Consider that I am writing and posting today from Chengdu, the capital of Sichuan Province in China. Land of pandas, hot peppers and the May 12, 2008 earthquake.
WiFi is an open, global standard. American WiFi radios work great with Chinese WiFi radios. Members of the Chinese middle class are as likely to have wireless networks, built with WiFi, as their American counterparts.
Because so many Chinese live in large apartment blocks, with homes very close together, it is not unusual for a PC owner to be within range of a dozen router signals. Many have security. Others do not.
This means that at night it is possible for a reporter visiting from America, to get a clear Internet signal and write a blog post. I learned about North Korea's nuclear test last week from Google News, many hours before Chinese TV knew what to say about it.
Chengdu, the city of 7 million people which I visited with my son on vacation last week is not a high tech hotspot. There are only a limited number of coffee shops claiming to have WiFi. A mobile phone operator is planning to build a WiFi "cloud" in the city, but so far that is only available in the area of the convention center.
Yet WiFi is everywhere. I am finishing this post in the office of a school principal, where my son's teacher works, teaching English teachers how to teach English better. (She was my son's Chinese teacher in America.) The principal is accustomed to a big desktop with a wired LAN connection. He did not know this until I told him but he also has very good WiFi.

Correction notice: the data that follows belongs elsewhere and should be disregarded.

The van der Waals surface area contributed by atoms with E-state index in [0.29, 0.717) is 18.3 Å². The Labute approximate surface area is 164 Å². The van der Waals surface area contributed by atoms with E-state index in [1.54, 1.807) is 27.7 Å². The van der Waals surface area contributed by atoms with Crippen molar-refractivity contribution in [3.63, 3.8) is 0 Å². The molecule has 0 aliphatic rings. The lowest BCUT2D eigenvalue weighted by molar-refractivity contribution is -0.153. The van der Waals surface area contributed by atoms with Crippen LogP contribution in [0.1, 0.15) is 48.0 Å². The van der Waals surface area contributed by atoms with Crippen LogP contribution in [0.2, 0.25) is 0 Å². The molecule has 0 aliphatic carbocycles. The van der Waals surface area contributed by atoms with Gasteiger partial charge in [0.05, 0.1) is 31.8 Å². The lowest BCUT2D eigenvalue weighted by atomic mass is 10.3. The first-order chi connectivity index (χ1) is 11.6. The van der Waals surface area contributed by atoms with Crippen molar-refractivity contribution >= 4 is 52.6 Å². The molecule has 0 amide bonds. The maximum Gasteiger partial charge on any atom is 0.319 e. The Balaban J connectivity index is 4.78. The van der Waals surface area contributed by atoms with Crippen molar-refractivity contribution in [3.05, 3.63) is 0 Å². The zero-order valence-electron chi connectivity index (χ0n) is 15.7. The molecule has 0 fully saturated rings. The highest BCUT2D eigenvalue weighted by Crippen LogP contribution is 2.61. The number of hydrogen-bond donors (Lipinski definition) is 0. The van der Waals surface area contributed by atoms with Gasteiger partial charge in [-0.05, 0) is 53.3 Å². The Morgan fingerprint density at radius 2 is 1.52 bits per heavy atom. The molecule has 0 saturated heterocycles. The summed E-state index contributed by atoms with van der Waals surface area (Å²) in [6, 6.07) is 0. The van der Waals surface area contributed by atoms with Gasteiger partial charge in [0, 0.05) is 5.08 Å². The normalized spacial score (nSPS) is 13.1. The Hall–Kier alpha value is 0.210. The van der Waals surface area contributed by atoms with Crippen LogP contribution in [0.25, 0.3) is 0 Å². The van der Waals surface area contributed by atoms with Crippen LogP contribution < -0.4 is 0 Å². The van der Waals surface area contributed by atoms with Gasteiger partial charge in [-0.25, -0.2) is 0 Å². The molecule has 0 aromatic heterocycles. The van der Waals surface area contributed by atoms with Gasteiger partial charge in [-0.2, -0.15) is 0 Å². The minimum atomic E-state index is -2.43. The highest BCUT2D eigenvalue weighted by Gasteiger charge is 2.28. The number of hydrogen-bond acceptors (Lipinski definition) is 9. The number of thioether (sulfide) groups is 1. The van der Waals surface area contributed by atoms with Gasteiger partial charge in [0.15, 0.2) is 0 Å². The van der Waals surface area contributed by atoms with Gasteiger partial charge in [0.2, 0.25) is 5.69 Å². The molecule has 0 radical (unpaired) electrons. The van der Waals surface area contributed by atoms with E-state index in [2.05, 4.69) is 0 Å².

WiFi has become a standard offering on nealry every LAN router on the market. Chinese are no more likely to protect their home wireless with LANs than you or I are. So here I am, in an office in Chengdu, uploading pictures, writing and posting as if I were on my porch swing in Atlanta.
That's what an open standard will get you.
Hundreds of thousands of people here have wireless networks. Which means that in middle-class areas of Chengdu there is literally WiFi anywhere. WiFi with as much quality as you will find in the U.S., especially late at night.
With wireless networks filling apartment blocks, there may be no need for a cloud. The cloud is here, built with open standards.
You never thought of WiFi as a way to break through the Great Chinese Firewall (which is really more like swiss cheese) but it is. Imagine what we could do with more WiFi spectrum.
This post was originally published on Smartplanet.com